Vascular endothelial growth factor A (VEGFA) plays an important role in tumour angiogenesis and its angiogenic action is mainly mediated through its VEGF receptor 2 (VEGFR-2). Therefore drugs targeting VEGFA/VEGFR-2 are being presently used in the clinics for treatment of several types of solid malignant tumours. We here in report that low dose of chebulagic acid (CA), a hydrolysable tannin found in myrobalan fruits can inhibit VEGFA induced vascular permeability, endothelial cell proliferation, migration, tube formation and thereby, angiogenesis by suppressing VEGFR-2 phosphorylation.
Homeopathy: The Journal of the Faculty of Homeopathy
BACKGROUND: Breast cancer is the most common cancer diagnosed among women and is the second leading cause of cancer death. Homeopathic medicines are part of the alternative medicines that are given as a supportive therapy in breast cancer. The objective of this study was to investigate the anticancer activity of commercially available homeopathic preparations of Terminalia chebula (TC) and evaluate their nanoparticulate nature.
Telomere shortening in normal human cells causes replicative senescence, a p53-dependent growth arrest state, which is thought to represent an innate defence against tumour progression. However, although it has been postulated that critical telomere loss generates a 'DNA damage' signal, the signalling pathway(s) that alerts cells to short dysfunctional telomeres remains only partially defined.
Biochemical and Biophysical Research Communications
Telomere is the repetitive DNA sequence at the end of chromosomes, which shortens progressively with cell division and limits the replicative potential of normal human somatic cells. L-carnosine, a naturally occurring dipeptide, has been reported to delay the replicative senescence, and extend the lifespan of cultured human diploid fibroblasts. In this work, we studied the effect of carnosine on the telomeric DNA of cultured human fetal lung fibroblast cells.
Fetal cardiomyocytes have been proposed as a potential source of cell-based therapy for heart failure. This study examined cellular senescence in cultured human fetal ventricular cardiomyocytes (HFCs). HFCs were isolated and identified by immunocytochemistry and RT-PCR. Cells were found to senesce after 20-25 population doublings, as determined by growth arrest, morphological changes and senescence-associated beta-galactosidase activity. Using the telomeric repeat amplification protocol assay, telomerase activity was undetectable in primary HFCs.
In mammalian cells, products of the INK4a-ARF locus play major roles in senescence and tumour suppression in different contexts, whereas the adjacent INK4b gene is more generally associated with transforming growth factor beta (TGF-beta)-mediated growth arrest. As the chicken genome does not encode an equivalent of INK4a, we asked whether INK4b and/or ARF contribute to replicative senescence in chicken cells.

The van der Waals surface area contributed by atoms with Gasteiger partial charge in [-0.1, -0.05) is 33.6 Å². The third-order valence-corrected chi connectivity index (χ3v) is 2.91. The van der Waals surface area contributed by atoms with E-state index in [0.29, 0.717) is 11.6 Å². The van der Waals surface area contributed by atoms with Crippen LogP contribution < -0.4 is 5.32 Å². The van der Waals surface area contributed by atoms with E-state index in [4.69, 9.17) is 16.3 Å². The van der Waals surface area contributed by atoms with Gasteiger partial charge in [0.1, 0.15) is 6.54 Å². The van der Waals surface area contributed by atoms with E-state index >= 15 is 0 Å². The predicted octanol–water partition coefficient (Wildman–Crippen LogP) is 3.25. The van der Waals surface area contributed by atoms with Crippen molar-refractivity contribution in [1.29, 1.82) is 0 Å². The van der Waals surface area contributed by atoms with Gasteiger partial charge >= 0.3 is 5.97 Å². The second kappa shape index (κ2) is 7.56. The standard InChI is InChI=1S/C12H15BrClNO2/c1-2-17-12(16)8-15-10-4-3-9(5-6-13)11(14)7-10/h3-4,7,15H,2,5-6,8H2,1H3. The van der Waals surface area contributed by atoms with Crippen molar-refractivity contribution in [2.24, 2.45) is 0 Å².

This past decade has seen the identification of numerous conserved genes that extend lifespan in diverse species, yet the number of compounds that extend lifespan is relatively small. A class of compounds called STACs, which were identified as activators of Sir2/SIRT1 NAD+-dependent deacetylases, extend the lifespans of multiple species in a Sir2-dependent manner and can delay the onset of age-related diseases such as cancer, diabetes and neurodegeneration in model organisms.
Dyskeratosis congenita (DC), an inherited bone marrow failure syndrome, is caused by defects in telomerase. Somatic cells from DC patients have shortened telomeres and clinical symptoms are most pronounced in organs with a high cell turnover, including those involved in hematopoiesis and skin function. We previously identified an autosomal dominant (AD) form of DC that is caused by mutations in the telomerase RNA component (TER).
STUDY DESIGN: Nonviral transfection of nucleus pulposus cells with a telomerase expression construct to assess the effects on cellular lifespan, function, karyotypic stability, and transformation properties. OBJECTIVES: To investigate whether telomerase gene therapy can extend the cellular lifespan while retaining functionality of nucleus pulposus cells in a safe manner. SUMMARY OF BACKGROUND DATA: Degeneration of the intervertebral disc is an age-related condition in which cells responsible for the maintenance and health of the disc deteriorate with age.
Calorie restriction (CR) produces several health benefits and increases lifespan in many species. Studies suggest that alternate-day fasting (ADF) and exercise can also provide these benefits. Whether CR results in lifespan extension in humans is not known and a direct investigation is not feasible. However, phenotypes observed in CR animals when compared to ad libitum fed (AL) animals, including increased stress resistance and changes in protein expression, can be simulated in cells cultured with media supplemented with blood serum from CR and AL animals.